Since \(\frac{4}{(x+2)}→0\) as \(x→±∞,\) we conclude that
\(\displaystyle \lim_{x→±∞}(f(x)−(3x−2))=\displaystyle \lim_{x→±∞}\frac{4}{x+2}=0.\)
Therefore, the graph of \(f\) approaches the line \)y=3x−2\) as \(x→±∞\). This line is known as an oblique asymptote for \(f\) (Figure).
Figure \(\PageIndex{17}\): The graph of the rational function \(f(x)=(3x^2+4x)/(x+2)\) approaches the oblique asymptote \(y=3x−2\) as \(x→±∞.\)
We can summarize the results of Example to make the following conclusion regarding end behavior for rational functions. Consider a rational function
\(f(x)=\frac{p(x)}{q(x)}=\frac{a_nx^n+a_{n−1}x^{n−1}+…+a_1x+a_0}{b_mx^m+b_{m−1}x^{m−1}+…+b_1x+b_0}\),
where \(a_n≠0\) and \(b_m≠0.\)
1. If the degree of the numerator is the same as the degree of the denominator \((n=m),\) then \(f\) has a horizontal asymptote of \(y=a_n/b_m\) as \(x→±∞.\)
2. If the degree of the numerator is less than the degree of the denominator \((n<m),\) then \(f\) has a horizontal asymptote of \(y=0\) as \(x→±∞.\)
3. If the degree of the numerator is greater than the degree of the denominator \((n>m),\) then \(f\) does not have a horizontal asymptote. The limits at infinity are either positive or negative infinity, depending on the signs of the leading terms. In addition, using long division, the function can be rewritten as
\(f(x)=\frac{p(x)}{q(x)}=g(x)+\frac{r(x)}{q(x)}\),
where the degree of \(r(x)\) is less than the degree of \(q(x)\). As a result, \(\displaystyle \lim_{x→±∞}r(x)/q(x)=0\). Therefore, the values of \([f(x)−g(x)]\) approach zero as \(x→±∞\). If the degree of \(p(x)\) is exactly one more than the degree of \(q(x) (n=m+1)\), the function \(g(x)\) is a linear function. In this case, we call \(g(x)\) an oblique asymptote.
Now let’s consider the end behavior for functions involving a radical.
Example \(\PageIndex{6}\): Determining End Behavior for a Function Involving a Radical
Find the limits as \(x→∞\) and \(x→−∞\) for \(f(x)=\frac{3x−2}{\sqrt{4x^2+5}}\) and describe the end behavior of \(f\).
Solution
Let’s use the same strategy as we did for rational functions: divide the numerator and denominator by a power of \(x\). To determine the appropriate power of \(x\), consider the expression \(\sqrt{4x^2+5}\) in the denominator. Since
\[\sqrt{4x^2+5}≈\sqrt{4x^2}=2x\]
for large values of \(x\) in effect \(x\) appears just to the first power in the denominator. Therefore, we divide the numerator and denominator by \(x\). Then, using the fact that \(x=x\) for \(x>0, x=−x\) for \(x<0\), and \(x=\sqrt{x^2}\) for all \(x\), we calculate the limits as follows:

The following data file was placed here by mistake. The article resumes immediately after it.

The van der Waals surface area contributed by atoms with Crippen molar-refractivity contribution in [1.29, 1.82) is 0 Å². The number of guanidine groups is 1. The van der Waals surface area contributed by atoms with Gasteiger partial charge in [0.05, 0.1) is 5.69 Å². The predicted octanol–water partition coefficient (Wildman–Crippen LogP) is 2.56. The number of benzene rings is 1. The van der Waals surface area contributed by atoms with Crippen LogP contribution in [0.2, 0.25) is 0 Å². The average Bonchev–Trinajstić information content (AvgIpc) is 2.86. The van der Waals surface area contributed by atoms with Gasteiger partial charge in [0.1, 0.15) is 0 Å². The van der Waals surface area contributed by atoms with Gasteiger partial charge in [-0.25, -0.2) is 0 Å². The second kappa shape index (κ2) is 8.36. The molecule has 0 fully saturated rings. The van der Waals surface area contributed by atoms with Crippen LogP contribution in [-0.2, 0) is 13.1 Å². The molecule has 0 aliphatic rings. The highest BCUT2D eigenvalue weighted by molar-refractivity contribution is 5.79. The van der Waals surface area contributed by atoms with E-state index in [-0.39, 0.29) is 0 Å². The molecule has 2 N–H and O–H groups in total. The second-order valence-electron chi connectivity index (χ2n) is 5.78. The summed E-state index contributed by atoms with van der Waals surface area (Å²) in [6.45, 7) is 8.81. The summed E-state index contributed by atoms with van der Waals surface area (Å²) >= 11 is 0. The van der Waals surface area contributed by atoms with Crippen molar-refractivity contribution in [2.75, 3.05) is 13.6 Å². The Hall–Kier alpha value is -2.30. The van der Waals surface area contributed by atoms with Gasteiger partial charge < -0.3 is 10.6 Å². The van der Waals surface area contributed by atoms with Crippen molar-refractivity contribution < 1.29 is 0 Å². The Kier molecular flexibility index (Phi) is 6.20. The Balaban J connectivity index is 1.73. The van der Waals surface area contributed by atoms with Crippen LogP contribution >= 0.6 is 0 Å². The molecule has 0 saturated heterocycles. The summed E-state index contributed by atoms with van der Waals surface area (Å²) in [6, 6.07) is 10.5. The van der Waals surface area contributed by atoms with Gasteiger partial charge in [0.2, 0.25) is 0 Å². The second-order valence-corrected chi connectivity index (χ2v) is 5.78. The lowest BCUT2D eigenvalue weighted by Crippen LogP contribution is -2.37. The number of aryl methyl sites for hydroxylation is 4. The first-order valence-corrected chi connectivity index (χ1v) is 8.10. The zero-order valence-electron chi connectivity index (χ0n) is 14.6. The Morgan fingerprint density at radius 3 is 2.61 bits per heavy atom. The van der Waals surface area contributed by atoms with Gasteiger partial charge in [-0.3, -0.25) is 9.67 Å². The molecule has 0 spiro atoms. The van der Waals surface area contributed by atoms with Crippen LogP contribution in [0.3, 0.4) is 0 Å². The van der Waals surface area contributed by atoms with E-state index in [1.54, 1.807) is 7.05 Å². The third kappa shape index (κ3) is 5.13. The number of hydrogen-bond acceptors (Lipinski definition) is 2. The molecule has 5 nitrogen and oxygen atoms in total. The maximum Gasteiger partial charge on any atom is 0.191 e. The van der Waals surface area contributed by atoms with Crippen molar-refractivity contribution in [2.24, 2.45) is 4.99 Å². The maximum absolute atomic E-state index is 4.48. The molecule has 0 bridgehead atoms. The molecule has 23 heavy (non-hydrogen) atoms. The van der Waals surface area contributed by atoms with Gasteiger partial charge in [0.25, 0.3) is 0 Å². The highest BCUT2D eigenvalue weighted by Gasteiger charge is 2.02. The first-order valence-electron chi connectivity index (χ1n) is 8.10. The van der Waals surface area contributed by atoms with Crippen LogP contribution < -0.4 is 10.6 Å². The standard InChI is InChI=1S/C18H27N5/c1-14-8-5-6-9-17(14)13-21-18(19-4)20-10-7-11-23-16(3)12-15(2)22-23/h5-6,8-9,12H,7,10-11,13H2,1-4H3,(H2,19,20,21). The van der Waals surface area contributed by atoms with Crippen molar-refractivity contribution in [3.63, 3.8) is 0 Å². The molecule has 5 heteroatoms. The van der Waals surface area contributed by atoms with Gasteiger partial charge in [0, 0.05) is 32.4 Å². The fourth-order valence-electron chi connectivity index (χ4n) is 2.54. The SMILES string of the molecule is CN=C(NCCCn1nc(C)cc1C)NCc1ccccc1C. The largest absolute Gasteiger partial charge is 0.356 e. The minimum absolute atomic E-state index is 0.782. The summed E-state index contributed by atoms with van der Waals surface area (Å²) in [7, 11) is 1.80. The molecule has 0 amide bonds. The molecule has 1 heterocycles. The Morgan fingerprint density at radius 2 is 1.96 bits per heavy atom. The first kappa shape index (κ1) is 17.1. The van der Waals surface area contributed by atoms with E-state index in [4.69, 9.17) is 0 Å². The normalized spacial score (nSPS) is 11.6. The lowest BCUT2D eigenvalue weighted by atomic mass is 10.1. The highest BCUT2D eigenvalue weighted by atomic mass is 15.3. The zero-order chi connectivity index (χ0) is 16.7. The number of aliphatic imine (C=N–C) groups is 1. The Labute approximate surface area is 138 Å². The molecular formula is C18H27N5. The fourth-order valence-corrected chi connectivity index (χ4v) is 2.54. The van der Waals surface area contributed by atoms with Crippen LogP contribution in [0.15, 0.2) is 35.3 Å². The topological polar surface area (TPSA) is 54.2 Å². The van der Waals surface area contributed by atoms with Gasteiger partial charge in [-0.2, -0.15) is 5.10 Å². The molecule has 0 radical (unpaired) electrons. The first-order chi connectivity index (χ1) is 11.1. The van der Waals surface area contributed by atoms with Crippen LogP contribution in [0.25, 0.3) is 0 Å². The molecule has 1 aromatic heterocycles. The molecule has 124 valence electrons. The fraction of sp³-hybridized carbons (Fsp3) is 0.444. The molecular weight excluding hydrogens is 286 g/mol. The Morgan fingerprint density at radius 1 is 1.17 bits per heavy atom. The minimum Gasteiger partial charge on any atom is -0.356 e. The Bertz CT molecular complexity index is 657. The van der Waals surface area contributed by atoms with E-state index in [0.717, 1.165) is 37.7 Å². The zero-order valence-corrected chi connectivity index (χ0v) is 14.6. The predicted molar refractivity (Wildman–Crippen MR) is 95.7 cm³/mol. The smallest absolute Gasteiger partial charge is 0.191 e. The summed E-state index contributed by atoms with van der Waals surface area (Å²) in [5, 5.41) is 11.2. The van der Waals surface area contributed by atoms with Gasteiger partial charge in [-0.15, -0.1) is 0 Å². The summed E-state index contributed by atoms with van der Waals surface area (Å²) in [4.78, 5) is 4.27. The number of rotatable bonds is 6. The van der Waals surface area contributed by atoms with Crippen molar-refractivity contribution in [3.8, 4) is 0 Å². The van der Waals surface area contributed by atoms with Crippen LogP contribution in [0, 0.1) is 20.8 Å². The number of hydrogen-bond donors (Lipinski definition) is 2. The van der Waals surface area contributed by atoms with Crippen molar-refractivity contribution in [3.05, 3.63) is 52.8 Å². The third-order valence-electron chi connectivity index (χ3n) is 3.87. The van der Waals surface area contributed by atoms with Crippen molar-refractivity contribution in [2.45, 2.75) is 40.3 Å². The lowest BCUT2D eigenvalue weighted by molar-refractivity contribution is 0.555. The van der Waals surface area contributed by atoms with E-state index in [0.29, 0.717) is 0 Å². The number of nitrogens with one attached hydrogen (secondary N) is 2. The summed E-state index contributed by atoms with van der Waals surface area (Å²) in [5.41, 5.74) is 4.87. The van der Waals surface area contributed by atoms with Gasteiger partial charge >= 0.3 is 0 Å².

\(\displaystyle\lim_{x→∞}\frac{3x−2}{\sqrt{4x^2+5}}=\displaystyle\lim_{x→∞}\frac{(1/x)(3x−2)}{(1/x)\sqrt{4x^2+5}}\)
\(=\displaystyle\lim_{x→∞}\frac{(1/x)(3x−2)}{\sqrt{(1/x^2)(4x^2+5)}}\)
\(=\displaystyle\lim_{x→∞}\frac{3−2/x}{\sqrt{4+5/x^2}}=\frac{3}{\sqrt{4}}=\frac{3}{2}\)
\(\displaystyle\lim_{x→−∞}\frac{3x−2}{\sqrt{4x^2+5}}=\lim_{x→−∞}\frac{(1/x)(3x−2)}{(1/x)\sqrt{4x^2+5}}\)
\(=\displaystyle\lim_{x→−∞}\frac{(−1/x)(3x−2)}{\sqrt{(1/x^2)(4x^2+5)}}\)
\(=\displaystyle\lim_{x→−∞}\frac{−3+2/x}{\sqrt{4+5/x^2}}=\frac{−3}{\sqrt{4}}=\frac{−3}{2}\).
Therefore, \(f(x)\) approaches the horizontal asymptote \(y=\frac{3}{2}\) as \(x→∞\) and the horizontal asymptote \(y=−\frac{3}{2}\) as \(x→−∞\) as shown in the following graph.
Figure \(\PageIndex{18}\):This function has two horizontal asymptotes and it crosses one of the asymptotes.
Exercise \(\PageIndex{6}\)
Evaluate \(\displaystyle\lim_{x→∞}\frac{\sqrt{3x^2+4}}{x+6}\).
 Hint

Divide the numerator and denominator by \(x.\)
 Answer

\(\sqrt{3}\)
Determining End Behavior for Transcendental Functions
The six basic trigonometric functions are periodic and do not approach a finite limit as \(x→±∞.\) For example, \(sinx\) oscillates between \(1and−1\) (Figure). The tangent function \(x\) has an infinite number of vertical asymptotes as \(x→±∞\); therefore, it does not approach a finite limit nor does it approach \(±∞\) as \(x→±∞\) as shown in Figure.
Figure \(\PageIndex{19}\):The function \(f(x)=sinx\) oscillates between \(1and−1\) as \(x→±∞\)
Figure \(\PageIndex{20}\): The function \(f(x)=tanx\) does not approach a limit and does not approach \(±∞\) as \(x→±∞\)
Recall that for any base \(b>0,b≠1,\) the function \(y=b^x\) is an exponential function with domain \((−∞,∞)\) and range \((0,∞)\). If \(b>1,y=b^x\) is increasing over `\((−∞,∞)\). If \(0<b<1, y=b^x\) is decreasing over \((−∞,∞).\) For the natural exponential function \(f(x)=e^x, e≈2.718>1\). Therefore, \(f(x)=e^x\) is increasing on `\((−∞,∞)\) and the range is `\((0,∞).\) The exponential function \(f(x)=e^x\) approaches \(∞\) as \(x→∞\) and approaches \(0\) as \(x→−∞\) as shown in Table and Figure.